That makes the mount pretty permanent, too, doesn't it?
-- The doctor can bury his mistakes, but an architect can only advise his client to plant vines. --FLW
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I am greatly hopeful that it is the case, as opposed to, say, non-working centrifugal switch.

Well, the furnace and water heater are on their separate lines.
The line to the grill is 3/4" pipe, later reduced to 1/2" ID pipe, going maybe 50 feet. The grill is connected by means of a quick disconnect. If the delivery capacity of that grill line is sufficient, which I greatly doubt, I would put a QD on the heater.
The reason why I doubt that it will be sufficient is that the washer delivers 5 gallons per minute (one plastic bucket of water). It must take a very large amount of gas to heat a bucket of water per minute from cold to hot temperature.

I wish it was liquid fuel powered. I called Aaladin today and asked them, they said that I could convert it to kerosene, but it would be pricy.
i
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On Mon, 08 Jun 2009 19:05:00 -0500, the infamous Ignoramus27128

Cross all your appendages, sir.

I missed the grill in that sentence before. Mea culpa.

I could have sworn I'd seen 100 or 150kBTU worth of forge burners run from a single propane bottle and 1/4 or 3/8 line. I think the pressure might be greater than the 15psi of natural gas, though.
I guess you could call the gas company and ask. <shrug>
-- The doctor can bury his mistakes, but an architect can only advise his client to plant vines. --FLW
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On Mon, 08 Jun 2009 21:42:20 -0700, Larry Jaques

Residential natural gas pressure is more like 0.25 PSIG. Naturally-aspirated forge burners like Reil et al typically run on 20 PSI propane. These can produce 400K BTU/hr with a small dia feed line. A 20 lb propane tank like those used on grills has about 366,000 BTU, so it could run for most of an hour at 400K BTU/hr -- in warm weather.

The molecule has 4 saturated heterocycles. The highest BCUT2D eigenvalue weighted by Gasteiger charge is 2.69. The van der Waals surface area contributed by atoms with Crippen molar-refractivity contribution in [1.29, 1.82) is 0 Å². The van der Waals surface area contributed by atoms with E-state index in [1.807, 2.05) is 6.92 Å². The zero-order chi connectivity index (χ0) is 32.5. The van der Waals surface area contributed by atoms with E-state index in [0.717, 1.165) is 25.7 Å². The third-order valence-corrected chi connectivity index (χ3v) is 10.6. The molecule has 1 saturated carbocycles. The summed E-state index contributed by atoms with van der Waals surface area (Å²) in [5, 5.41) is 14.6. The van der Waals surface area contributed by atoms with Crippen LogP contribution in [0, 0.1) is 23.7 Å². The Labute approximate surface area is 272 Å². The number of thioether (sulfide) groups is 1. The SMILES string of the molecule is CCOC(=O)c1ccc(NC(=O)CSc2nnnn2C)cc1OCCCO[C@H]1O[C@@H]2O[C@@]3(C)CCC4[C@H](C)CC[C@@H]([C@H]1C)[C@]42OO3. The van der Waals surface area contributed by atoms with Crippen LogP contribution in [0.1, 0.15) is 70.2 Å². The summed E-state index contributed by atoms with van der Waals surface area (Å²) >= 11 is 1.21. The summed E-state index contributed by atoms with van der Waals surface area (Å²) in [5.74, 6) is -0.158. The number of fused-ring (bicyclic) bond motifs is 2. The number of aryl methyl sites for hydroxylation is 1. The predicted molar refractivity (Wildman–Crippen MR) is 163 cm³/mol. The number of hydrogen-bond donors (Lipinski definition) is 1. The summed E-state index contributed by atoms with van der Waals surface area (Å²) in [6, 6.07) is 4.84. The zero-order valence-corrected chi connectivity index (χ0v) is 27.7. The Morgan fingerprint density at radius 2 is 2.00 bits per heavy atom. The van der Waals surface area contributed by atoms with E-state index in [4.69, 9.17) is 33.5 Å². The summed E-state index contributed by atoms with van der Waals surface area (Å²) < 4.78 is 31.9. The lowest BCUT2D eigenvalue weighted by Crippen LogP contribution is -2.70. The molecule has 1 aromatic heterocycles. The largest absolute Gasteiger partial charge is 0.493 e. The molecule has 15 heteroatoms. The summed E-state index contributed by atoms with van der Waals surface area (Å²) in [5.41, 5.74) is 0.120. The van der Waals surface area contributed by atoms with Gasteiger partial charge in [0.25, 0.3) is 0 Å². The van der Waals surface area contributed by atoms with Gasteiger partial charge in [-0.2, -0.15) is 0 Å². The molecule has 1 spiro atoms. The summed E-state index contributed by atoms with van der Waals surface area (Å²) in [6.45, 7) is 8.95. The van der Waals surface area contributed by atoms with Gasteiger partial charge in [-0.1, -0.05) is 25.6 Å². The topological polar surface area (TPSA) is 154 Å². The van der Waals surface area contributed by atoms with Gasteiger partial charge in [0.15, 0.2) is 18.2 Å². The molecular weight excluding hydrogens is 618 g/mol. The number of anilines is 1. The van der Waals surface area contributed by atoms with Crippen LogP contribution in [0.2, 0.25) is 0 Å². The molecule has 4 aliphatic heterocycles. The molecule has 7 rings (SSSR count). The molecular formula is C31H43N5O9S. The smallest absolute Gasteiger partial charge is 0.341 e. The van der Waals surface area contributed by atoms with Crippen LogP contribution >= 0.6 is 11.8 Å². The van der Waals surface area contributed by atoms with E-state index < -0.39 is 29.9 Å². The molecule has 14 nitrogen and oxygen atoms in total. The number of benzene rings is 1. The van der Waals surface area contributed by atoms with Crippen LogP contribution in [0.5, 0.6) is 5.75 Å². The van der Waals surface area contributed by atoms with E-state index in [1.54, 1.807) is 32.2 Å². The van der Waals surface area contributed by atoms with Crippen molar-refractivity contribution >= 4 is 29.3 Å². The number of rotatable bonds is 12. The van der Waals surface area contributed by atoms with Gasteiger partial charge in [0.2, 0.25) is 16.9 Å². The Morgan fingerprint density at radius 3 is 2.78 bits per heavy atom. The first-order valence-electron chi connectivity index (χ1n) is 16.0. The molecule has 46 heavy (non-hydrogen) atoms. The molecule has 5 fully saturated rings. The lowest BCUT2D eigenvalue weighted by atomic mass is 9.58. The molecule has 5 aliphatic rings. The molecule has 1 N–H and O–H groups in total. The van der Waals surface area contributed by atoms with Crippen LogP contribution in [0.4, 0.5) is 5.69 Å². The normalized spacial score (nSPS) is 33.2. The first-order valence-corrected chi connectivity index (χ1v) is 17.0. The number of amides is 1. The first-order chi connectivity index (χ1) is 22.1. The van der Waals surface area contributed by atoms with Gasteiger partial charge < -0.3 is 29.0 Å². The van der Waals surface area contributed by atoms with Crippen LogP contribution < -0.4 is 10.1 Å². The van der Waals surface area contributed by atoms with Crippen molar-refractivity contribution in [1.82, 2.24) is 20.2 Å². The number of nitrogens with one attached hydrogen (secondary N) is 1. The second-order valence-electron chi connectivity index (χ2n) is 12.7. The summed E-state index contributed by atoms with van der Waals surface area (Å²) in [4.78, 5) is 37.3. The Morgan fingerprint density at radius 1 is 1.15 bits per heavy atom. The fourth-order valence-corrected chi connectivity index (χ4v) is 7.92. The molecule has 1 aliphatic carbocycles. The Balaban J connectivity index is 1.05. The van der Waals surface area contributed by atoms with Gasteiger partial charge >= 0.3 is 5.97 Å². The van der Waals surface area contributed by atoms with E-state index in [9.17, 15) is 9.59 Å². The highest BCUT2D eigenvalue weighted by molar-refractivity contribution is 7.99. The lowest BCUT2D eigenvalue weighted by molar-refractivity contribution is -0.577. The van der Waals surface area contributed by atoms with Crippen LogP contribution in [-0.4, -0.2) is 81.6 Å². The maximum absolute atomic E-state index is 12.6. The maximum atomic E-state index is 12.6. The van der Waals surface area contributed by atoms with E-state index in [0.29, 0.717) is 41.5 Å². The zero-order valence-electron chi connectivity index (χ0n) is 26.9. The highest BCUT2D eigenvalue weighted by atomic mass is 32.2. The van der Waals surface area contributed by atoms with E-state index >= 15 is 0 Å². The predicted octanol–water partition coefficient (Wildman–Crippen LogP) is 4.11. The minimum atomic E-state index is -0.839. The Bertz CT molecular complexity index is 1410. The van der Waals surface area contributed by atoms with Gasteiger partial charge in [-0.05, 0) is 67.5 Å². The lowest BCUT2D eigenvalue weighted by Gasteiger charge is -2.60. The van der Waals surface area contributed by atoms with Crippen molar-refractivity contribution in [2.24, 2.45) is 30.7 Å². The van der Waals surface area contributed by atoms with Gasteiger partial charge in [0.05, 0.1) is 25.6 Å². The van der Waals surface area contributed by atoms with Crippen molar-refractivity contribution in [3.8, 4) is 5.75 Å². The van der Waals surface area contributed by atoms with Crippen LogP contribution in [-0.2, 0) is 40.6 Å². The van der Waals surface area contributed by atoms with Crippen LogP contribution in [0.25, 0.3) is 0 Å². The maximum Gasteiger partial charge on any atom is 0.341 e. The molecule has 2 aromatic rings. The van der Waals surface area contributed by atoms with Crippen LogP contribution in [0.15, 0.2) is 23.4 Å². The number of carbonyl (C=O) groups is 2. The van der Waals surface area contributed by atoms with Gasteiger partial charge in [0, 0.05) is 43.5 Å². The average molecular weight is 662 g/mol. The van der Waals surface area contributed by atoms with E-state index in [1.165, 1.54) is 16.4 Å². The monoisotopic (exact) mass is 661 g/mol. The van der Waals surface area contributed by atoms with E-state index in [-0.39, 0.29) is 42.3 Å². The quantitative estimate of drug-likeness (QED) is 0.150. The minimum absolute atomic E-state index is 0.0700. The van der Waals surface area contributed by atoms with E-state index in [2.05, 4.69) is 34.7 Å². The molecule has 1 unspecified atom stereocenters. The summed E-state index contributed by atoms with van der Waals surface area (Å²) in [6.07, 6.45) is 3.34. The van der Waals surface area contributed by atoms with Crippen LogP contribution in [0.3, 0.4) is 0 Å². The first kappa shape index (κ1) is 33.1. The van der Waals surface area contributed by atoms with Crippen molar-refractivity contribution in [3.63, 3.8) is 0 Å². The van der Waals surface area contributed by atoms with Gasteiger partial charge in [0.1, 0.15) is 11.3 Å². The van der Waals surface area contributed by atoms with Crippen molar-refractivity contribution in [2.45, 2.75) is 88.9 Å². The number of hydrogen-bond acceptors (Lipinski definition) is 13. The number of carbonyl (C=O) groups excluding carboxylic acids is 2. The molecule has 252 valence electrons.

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On Tue, 09 Jun 2009 00:13:42 -0500, the infamous Don Foreman

I googledit and you're right, Don. The pipeline man who hydraulic-gophered my line into my house 7 years ago told me that our gas ran on 15psi, so that was probably the system up to the meter. I see that larger cities can run up to 60psig in dual parallel lines and pipelines can run 200-1,500psig.
http://www.aga.org/Kc/aboutnaturalgas/consumerinfo/NGDeliverySystem.htm

Thanks for the info. As I said, I brainfarted 44k for some reason.
-- The doctor can bury his mistakes, but an architect can only advise his client to plant vines. --FLW
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Ignoramus27128 wrote:

I'd say definitely not. 440,000 BTU is more like 1" pipe.
Bob
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Make sure what ever pressure regulator/ bypass system it uses is working.
WEs
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Good point... Did not think about it... I called Aaladin today and they should send me a manual. It will be some time before I pick up this washer. By the looks of it, it should be easy to work on the motor.
i